BANGOR, Maine — A new report from a global consulting firm says Bangor has one of the most favorable tax structures for businesses in the country, beating out such cities as Baltimore, Buffalo and Tampa.
Bangor placed seventh on the list of 71 U.S. metropolitan areas ranked on their business tax costs, according to a new report by KPMG, an audit and business location consulting firm. The report is a tax-focused supplement to KPMG’s annual guide to business location costs, “2012 Competitive Alternatives.”
Among small cities, defined as those with populations of fewer than 1 million people, Bangor ranked fifth, according to the report.
“This appears to be great news,” said Peter DelGreco, CEO of Maine & Co., an organization that assists businesses interested in coming to or expanding in Maine. “Any time we can use a report from a source like KPMG that highlights the positive aspects of doing business in a given region, that’s always helpful.”
To complete the report, KPMG took a hypothetical company starting a business in each city and calculated the total tax burden faced by that business, incorporating three components: corporate income taxes; other corporate taxes, which include capital taxes, sales taxes, property taxes and miscellaneous local business taxes; and statutory labor costs. KPMG’s analysis used tax data from July 2011 to January 2012, and incorporated any future tax changes in a location announced before January 2012.
Cities are then compared by total tax costs using a Total Tax Index, or TTI, which “is a measure of the total taxes paid by corporations in a particular location, expressed as a percentage of total taxes paid by corporations in the U.S.” Therefore, the United States has a TTI of 100, which is the benchmark used to score all cities.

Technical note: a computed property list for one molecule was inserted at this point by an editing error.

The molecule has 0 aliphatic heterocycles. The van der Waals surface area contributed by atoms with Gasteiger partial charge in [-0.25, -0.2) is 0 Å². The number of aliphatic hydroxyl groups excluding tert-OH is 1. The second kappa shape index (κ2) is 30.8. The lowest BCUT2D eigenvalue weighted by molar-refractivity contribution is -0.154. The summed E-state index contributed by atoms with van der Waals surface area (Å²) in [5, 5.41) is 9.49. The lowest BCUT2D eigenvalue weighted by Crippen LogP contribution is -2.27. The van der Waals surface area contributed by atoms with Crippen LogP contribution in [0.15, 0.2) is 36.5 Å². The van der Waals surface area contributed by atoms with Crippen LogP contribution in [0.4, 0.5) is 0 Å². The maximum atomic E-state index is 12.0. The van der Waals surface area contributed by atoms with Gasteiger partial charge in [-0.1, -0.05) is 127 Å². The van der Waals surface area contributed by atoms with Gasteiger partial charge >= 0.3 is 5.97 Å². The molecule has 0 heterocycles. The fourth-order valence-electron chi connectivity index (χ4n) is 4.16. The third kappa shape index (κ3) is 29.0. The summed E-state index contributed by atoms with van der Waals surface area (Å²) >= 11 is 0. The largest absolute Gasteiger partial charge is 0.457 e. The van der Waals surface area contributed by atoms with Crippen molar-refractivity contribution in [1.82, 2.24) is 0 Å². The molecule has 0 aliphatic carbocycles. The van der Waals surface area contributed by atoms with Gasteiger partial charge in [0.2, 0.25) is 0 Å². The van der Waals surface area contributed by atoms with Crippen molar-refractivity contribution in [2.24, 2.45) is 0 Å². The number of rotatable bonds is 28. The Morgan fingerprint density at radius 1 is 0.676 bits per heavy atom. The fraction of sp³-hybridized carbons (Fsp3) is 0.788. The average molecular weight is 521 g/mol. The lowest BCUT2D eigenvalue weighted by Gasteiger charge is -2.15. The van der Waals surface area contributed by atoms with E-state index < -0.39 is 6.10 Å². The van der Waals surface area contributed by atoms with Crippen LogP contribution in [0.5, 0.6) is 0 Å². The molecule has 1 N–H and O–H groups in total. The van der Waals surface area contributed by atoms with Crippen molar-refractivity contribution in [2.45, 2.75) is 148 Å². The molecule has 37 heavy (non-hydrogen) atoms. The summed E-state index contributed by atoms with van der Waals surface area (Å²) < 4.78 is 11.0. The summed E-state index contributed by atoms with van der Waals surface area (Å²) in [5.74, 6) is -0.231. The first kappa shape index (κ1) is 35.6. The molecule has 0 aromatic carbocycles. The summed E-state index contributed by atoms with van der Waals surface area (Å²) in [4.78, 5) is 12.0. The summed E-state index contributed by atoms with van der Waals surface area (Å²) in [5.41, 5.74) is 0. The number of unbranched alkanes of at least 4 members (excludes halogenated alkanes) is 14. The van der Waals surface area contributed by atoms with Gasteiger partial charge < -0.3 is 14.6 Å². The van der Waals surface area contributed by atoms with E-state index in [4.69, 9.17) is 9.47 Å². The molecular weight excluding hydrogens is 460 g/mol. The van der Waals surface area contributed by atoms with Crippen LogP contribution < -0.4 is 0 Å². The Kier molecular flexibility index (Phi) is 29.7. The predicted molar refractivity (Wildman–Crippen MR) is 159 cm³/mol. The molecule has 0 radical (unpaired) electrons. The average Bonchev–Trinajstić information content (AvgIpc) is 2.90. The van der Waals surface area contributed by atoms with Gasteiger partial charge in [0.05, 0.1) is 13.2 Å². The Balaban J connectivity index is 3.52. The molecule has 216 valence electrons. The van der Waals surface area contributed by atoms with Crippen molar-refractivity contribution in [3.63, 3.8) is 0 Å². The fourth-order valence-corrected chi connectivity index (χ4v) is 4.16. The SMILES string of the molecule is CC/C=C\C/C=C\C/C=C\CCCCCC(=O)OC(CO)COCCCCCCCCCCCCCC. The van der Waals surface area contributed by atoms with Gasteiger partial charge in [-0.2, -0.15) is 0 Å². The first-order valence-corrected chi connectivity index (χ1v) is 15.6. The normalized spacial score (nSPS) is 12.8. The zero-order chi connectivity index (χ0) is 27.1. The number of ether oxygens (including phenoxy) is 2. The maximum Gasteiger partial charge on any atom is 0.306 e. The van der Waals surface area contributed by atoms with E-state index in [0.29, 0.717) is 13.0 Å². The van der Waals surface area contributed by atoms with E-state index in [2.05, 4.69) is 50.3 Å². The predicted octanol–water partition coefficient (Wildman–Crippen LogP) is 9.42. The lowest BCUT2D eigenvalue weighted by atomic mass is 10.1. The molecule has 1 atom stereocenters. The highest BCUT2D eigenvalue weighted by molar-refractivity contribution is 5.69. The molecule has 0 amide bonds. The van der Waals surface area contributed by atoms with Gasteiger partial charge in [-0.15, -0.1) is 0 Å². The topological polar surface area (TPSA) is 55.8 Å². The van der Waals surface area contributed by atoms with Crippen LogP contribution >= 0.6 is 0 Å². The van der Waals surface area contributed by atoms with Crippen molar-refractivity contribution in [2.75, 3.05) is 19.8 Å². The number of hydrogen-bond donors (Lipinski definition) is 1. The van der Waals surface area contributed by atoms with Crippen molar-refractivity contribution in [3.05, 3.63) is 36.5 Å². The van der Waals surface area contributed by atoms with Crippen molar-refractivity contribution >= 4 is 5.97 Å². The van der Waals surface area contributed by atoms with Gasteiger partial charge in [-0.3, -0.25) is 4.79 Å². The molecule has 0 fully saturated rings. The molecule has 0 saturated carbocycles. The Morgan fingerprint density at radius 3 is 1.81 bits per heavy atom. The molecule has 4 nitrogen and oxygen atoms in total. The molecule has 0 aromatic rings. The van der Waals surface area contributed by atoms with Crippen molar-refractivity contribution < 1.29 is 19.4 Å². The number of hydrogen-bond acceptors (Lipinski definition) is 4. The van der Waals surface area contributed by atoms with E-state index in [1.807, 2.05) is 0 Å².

The Bangor metro area’s TTI is 82.4, which places it in seventh place among U.S. cities. The highest-ranking city was Baton Rouge, La., with a TTI of 66.5.
Bangor benefits from low property taxes, thanks in part to the Maine Business Equipment Tax Exemption Program, and moderately low sales tax costs, according to Hartley Powell, principal in KPMG’s Global Location and Expansion Services practice. When judging just on the “other corporate taxes” category, which includes capital, property and sales taxes, Bangor ranks second among 71 U.S. cities, behind only Wilmington, Del.
The report also considered the tax climate for businesses in particular industry sectors.
In corporate services, Bangor ranked fourth among the 31 small cities, helped by low corporate income taxes in this sector and benefiting from Maine’s favorable sourcing rules regarding services income, according to Powell.
In the manufacturing sector, Bangor ranked sixth among the 31 small cities. While it ranked 24th out of 31 when it comes to corporate income tax, the importance of property taxes in this sector results in Bangor ranking first among 31 when it comes to “other corporate taxes,” according to Powell.
In the R&D sector, Bangor also ranks sixth, being helped by Maine’s High-Technology Investment Tax Credit.
Bangor fares less well in the digital sector, placing 10th, bested by locations in states that have specific incentives for the digital media industry, Powell said.
Bangor is the only Maine city to appear on the list. The next- highest New England city on the list is Providence, R.I., which comes in at 15th with a TTI of 85.8.
Bangor is a “a great region for growth, and there’s a workforce we can market to potential companies looking to grow and expand their companies,” DelGreco said. “I think that this report is going to be useful in accomplishing that goal.”